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PRO FOOTBALL: THE POST-STRIKE GAMES BEGIN : The Raider-Seahawk Rivalry Adds a Dimension or Two Today

October 25, 1987|MARK HEISLER | Times Staff Writer

With less fanfare than you might have imagined possible, the Bo and Boz eras of the Raider-Seahawk rivalry are about to begin at the Coliseum today. But then, what's $18.4 million worth of rookies--$11 million for Brian Bosworth, $7.4 million for Bo Jackson if he consents to take it--compared to the big news:

The season is on again. After three weeks of "replacement" football, everyone is in a somber mood, indeed. The Seahawks were so angry at a crack by a Seattle TV anchorman about loading their picket signs into the back of their Mercedes Benzes that player representative Kenny Easley reportedly considered leading his troops on a boycott of the press. That would have repaired their image, all right.

Boz, just back from his tour of the talk shows, was so caught up in the new mood that he neglected to issue his standard warnings of doom to the opposition, as he did before his first game to John Elway, necessitating a trip to Coach Chuck Knox's office. Hold out your wrists, Brian, this is going to hurt me more than it does you.

It must have worked, because Boz got through this week without saying he was going to deviate Marcus Allen's septum and chase Bo Jackson back to left field in Royals Stadium.

The Raiders? They're some happy group, too. Most of them struck and lost money. The rest of them came back and went 0-2.

"We're all still in a little funk," Rod Martin said at mid-week.

On the positive side, they managed to get through the week without a melee. Vince Evans said that by Wednesday, Martin, who taunted him from the other side of the picket line during the strike, was affectionately calling him "Slabhead," one of Evans' USC nicknames when they were there together. Be thankful for small favors.

Since the Raiders have been away, or most of them, you might need an update. Some points of interest:

--The schedule. Nobody really knows how good they are but after the next six games, they will. After today, the Raiders will be at New England, at Minnesota, at San Diego, home against the Broncos, and at Seattle.

--Quarterback. It's Rusty Hilger, remember? He's the young quarterback from Oklahoma State whom the Raiders made No. 1, despite popular skepticism. He had a shaky camp, was shelled in his debut at Green Bay, but returned to play OK against the Detroit Lions. Marc Wilson remains No. 2. What Evans' addition means to the rotation is anyone's guess, although he isn't dressing today. Oh, and next week, Jim Plunkett will be eligible to get off injured reserve.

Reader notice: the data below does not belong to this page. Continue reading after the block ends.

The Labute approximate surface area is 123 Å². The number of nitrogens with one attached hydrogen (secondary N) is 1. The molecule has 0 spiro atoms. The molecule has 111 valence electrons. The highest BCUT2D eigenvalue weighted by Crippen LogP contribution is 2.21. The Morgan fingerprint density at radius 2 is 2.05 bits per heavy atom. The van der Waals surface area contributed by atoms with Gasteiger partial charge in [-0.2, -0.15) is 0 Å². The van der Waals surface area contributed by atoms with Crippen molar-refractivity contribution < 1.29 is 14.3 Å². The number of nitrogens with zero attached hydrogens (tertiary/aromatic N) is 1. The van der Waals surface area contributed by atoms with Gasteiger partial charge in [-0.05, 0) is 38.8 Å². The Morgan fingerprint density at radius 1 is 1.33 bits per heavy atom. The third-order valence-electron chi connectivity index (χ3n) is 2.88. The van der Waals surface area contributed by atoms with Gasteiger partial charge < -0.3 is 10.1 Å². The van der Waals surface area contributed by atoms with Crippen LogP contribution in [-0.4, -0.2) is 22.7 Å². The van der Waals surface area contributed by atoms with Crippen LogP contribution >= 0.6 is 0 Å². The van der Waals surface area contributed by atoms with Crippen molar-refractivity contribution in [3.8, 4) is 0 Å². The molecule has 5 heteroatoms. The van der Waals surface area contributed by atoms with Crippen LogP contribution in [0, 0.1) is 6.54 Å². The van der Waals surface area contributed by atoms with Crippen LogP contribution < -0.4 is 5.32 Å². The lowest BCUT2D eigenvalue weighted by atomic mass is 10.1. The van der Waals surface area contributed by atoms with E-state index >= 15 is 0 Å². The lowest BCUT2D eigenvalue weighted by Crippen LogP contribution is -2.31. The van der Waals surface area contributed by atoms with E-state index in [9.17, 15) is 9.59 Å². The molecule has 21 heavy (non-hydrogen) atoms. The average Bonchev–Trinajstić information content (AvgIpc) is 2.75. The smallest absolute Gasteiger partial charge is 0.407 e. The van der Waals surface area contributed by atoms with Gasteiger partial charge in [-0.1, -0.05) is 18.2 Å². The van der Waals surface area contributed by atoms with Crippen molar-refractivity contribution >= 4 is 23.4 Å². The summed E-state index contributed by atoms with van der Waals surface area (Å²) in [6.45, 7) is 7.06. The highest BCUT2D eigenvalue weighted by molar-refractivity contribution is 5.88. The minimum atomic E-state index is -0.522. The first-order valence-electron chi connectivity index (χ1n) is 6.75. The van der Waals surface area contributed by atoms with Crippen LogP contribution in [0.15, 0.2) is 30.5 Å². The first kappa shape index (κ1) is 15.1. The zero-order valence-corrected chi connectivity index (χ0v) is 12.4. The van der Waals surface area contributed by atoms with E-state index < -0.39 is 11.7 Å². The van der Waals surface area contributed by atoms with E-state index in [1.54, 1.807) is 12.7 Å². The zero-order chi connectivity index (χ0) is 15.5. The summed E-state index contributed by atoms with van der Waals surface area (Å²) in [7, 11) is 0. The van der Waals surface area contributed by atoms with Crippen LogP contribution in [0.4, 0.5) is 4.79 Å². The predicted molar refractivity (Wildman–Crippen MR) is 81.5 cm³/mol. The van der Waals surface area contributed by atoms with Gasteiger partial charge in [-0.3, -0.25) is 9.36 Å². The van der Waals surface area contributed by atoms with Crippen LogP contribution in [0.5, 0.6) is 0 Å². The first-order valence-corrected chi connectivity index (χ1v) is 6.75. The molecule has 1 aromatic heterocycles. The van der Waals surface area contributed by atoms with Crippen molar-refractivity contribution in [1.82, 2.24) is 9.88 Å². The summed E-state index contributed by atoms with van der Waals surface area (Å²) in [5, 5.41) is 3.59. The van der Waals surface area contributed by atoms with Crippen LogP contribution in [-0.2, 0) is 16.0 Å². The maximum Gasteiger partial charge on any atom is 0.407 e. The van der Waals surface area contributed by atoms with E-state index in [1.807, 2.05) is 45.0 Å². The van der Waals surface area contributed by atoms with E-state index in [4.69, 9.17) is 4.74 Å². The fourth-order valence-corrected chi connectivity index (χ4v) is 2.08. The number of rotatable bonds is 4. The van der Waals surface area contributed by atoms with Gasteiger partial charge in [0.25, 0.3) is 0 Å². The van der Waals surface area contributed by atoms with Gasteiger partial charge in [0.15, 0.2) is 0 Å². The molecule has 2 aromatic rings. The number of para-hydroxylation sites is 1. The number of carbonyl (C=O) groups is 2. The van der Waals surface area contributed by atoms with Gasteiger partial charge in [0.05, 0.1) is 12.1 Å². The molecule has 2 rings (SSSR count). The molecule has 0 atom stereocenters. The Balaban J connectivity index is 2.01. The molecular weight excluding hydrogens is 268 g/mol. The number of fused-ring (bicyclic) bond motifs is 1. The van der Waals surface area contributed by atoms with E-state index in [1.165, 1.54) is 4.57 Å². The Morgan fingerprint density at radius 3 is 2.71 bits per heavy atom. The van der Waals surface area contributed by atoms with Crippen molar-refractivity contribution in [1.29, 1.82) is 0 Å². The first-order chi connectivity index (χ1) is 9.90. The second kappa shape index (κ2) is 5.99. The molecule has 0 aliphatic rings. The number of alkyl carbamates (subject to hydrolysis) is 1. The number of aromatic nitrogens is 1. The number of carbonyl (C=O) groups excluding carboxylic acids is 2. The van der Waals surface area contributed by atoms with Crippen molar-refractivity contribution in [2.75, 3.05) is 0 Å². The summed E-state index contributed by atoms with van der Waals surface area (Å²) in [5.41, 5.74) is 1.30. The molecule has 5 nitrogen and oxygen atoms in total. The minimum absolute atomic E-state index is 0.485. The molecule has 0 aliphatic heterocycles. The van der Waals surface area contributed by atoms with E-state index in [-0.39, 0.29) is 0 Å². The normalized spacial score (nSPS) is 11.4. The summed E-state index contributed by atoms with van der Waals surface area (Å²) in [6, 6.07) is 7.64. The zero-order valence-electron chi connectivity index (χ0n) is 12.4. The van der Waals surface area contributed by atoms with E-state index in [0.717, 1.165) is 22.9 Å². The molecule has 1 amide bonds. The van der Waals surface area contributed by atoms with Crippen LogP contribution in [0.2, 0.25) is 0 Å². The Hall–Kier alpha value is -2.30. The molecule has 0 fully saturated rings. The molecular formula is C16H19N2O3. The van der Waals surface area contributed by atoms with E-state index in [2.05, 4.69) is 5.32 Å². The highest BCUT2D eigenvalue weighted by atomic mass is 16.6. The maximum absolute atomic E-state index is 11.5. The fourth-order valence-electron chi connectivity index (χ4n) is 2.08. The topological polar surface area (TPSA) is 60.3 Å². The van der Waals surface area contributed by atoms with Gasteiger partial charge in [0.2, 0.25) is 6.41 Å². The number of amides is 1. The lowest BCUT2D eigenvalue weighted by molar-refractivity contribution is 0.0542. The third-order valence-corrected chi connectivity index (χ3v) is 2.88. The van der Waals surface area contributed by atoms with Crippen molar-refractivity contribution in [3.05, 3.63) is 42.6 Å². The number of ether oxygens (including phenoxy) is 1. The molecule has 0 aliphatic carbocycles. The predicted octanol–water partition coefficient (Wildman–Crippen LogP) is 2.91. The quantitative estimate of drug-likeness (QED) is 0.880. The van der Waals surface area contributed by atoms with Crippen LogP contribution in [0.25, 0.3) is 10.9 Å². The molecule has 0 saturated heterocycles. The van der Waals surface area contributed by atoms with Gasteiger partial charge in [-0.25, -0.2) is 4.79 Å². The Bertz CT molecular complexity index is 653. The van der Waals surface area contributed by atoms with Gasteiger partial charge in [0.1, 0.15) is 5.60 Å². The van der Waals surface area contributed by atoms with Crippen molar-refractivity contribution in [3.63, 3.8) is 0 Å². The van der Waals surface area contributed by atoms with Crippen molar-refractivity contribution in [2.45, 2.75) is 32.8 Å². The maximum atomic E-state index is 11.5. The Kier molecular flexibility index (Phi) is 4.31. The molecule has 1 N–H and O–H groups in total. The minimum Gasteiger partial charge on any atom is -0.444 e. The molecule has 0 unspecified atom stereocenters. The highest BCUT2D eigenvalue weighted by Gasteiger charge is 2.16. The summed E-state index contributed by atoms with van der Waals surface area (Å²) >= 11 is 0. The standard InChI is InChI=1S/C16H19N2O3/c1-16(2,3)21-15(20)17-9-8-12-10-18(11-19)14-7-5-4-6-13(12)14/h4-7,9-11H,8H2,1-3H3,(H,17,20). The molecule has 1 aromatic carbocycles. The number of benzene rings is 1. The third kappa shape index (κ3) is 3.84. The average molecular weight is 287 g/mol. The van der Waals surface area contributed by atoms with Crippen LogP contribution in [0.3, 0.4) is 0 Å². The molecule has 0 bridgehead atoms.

--Offensive line. It's being rebuilt, with rookies John Clay and Bruce Wilkerson replacing Henry Lawrence and Mickey Marvin on the right side. The returns are still out.

--Wide receivers. Now it's James Lofton and Mervyn Fernandez. With the problems at quarterback, and against two opening foes that played zone and wouldn't let anyone get deep, no one has been able to get a good reading on them. Dokie Williams, a deposed starter, has asked to be traded to the Chargers, but he shouldn't hold his breath.

--Bo. The 1985 Heisman trophy winner was working as the No. 2 tailback last week and appears ready to go today, 10 days after arriving in town. The Raiders got a break when he arrived just as the strike ended. What was expected to be a media circus turned out to be mere curiosity by the usual band of press. Marcus Allen has taken it graciously, so in a season of disruptions, this one barely registers.

--Secondary. Lester Hayes has been all but officially retired and the new man on the left corner is Lionel Washington, who is getting a long look from opposing quarterbacks.

And about your Seahawks:

They're the same wild, wacky, full-of-laughs bunch that gets upset when pundits pick them too high, or too low, or too close to the middle or make cracks about where they put their picket signs.

They finished last season 10-6 and with five straight victories, including 31-14 at Dallas, 37-0 over the Raiders at the Kingdome, and 41-16 over the Broncos in the same house of horrors.

Naturally, in the absence of anyone looking truly imposing in the American Football Conference, they were given some Super Bowl mention before the season started.

Au contraire, says Knox.

"That doesn't mean anything to us," Knox told Los Angeles reporters last week. "We were picked in some publications to finish fourth in this division. The Giants have been picked to repeat by many people. They're 0-5 right now.

"So it doesn't cost you guys anything to make predictions because you have no investment in it."

Now for the key facts: Knox's top priority, since good quarterbacks were unavailable, was to improve his linebacking this season. All he came up with were 6-foot 4-inch, 244-pound Tony Woods of Pitt in the first round, Stanford's Dave Wyman in the second and Bosworth in the supplemental draft. Mission accomplished. Also, his in-and-out quarterback, Dave Krieg has been in again lately.

Knox keeps reminding pesky reporters that his team is just 1-1--"We're a .500 football team and that's reality"--but since the loss was at Denver, Seattle fans can be forgiven if they haven't started burning their season tickets yet.

Raider Notes

Strike hangover? Late last week, 55,000 tickets had been sold. Last season's game here drew 73,055, without Bo Jackson or Brian Bosworth. . . . Activated Saturday (or a big Raider welcome to) were: Jackson; safety Eddie Anderson, the gung-ho hitter off the strike-breaker team; and Steve Wright, who was lured over the picket line by a guaranteed contract. Brought back from injured reserve were rookie fullback Steve Smith and guard Bill Lewis. Not dressing today (or say goodby to?) are Ethan Horton, James Davis and Dean Miraldi.

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